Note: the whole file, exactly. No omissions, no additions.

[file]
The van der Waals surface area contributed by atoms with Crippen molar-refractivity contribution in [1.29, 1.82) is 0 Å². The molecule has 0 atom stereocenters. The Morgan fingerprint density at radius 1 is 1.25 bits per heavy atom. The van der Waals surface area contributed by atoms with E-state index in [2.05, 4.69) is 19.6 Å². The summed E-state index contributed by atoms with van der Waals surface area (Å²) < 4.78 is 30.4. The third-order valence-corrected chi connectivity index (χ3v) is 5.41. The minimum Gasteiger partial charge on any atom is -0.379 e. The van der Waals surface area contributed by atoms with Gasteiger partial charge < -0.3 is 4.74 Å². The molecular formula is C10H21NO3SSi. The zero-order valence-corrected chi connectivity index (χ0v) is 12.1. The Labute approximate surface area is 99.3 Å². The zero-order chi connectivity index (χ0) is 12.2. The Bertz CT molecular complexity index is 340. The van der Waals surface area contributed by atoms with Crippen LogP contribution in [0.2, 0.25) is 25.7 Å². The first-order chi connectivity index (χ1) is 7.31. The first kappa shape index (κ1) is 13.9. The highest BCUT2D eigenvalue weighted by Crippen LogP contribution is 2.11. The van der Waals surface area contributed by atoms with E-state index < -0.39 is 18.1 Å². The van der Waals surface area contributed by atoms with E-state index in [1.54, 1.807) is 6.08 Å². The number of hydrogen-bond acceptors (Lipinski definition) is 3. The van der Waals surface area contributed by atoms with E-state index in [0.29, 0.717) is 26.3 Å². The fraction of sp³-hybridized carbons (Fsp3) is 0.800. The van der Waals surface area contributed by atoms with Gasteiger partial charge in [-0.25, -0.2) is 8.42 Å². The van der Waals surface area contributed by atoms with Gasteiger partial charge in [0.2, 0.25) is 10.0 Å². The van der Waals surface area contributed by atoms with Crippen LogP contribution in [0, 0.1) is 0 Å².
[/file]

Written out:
The van der Waals surface area contributed by atoms with Crippen molar-refractivity contribution in [1.29, 1.82) is 0 Å². The molecule has 0 atom stereocenters. The Morgan fingerprint density at radius 1 is 1.25 bits per heavy atom. The van der Waals surface area contributed by atoms with E-state index in [2.05, 4.69) is 19.6 Å². The summed E-state index contributed by atoms with van der Waals surface area (Å²) < 4.78 is 30.4. The third-order valence-corrected chi connectivity index (χ3v) is 5.41. The minimum Gasteiger partial charge on any atom is -0.379 e. The van der Waals surface area contributed by atoms with Gasteiger partial charge < -0.3 is 4.74 Å². The molecular formula is C10H21NO3SSi. The zero-order valence-corrected chi connectivity index (χ0v) is 12.1. The Labute approximate surface area is 99.3 Å². The zero-order chi connectivity index (χ0) is 12.2. The Bertz CT molecular complexity index is 340. The van der Waals surface area contributed by atoms with Crippen LogP contribution in [0.2, 0.25) is 25.7 Å². The first-order chi connectivity index (χ1) is 7.31. The first kappa shape index (κ1) is 13.9. The highest BCUT2D eigenvalue weighted by Crippen LogP contribution is 2.11. The van der Waals surface area contributed by atoms with E-state index < -0.39 is 18.1 Å². The van der Waals surface area contributed by atoms with E-state index in [1.54, 1.807) is 6.08 Å². The number of hydrogen-bond acceptors (Lipinski definition) is 3. The van der Waals surface area contributed by atoms with E-state index in [0.29, 0.717) is 26.3 Å². The fraction of sp³-hybridized carbons (Fsp3) is 0.800. The van der Waals surface area contributed by atoms with Gasteiger partial charge in [-0.25, -0.2) is 8.42 Å². The van der Waals surface area contributed by atoms with Gasteiger partial charge in [0.2, 0.25) is 10.0 Å². The van der Waals surface area contributed by atoms with Crippen LogP contribution in [0, 0.1) is 0 Å².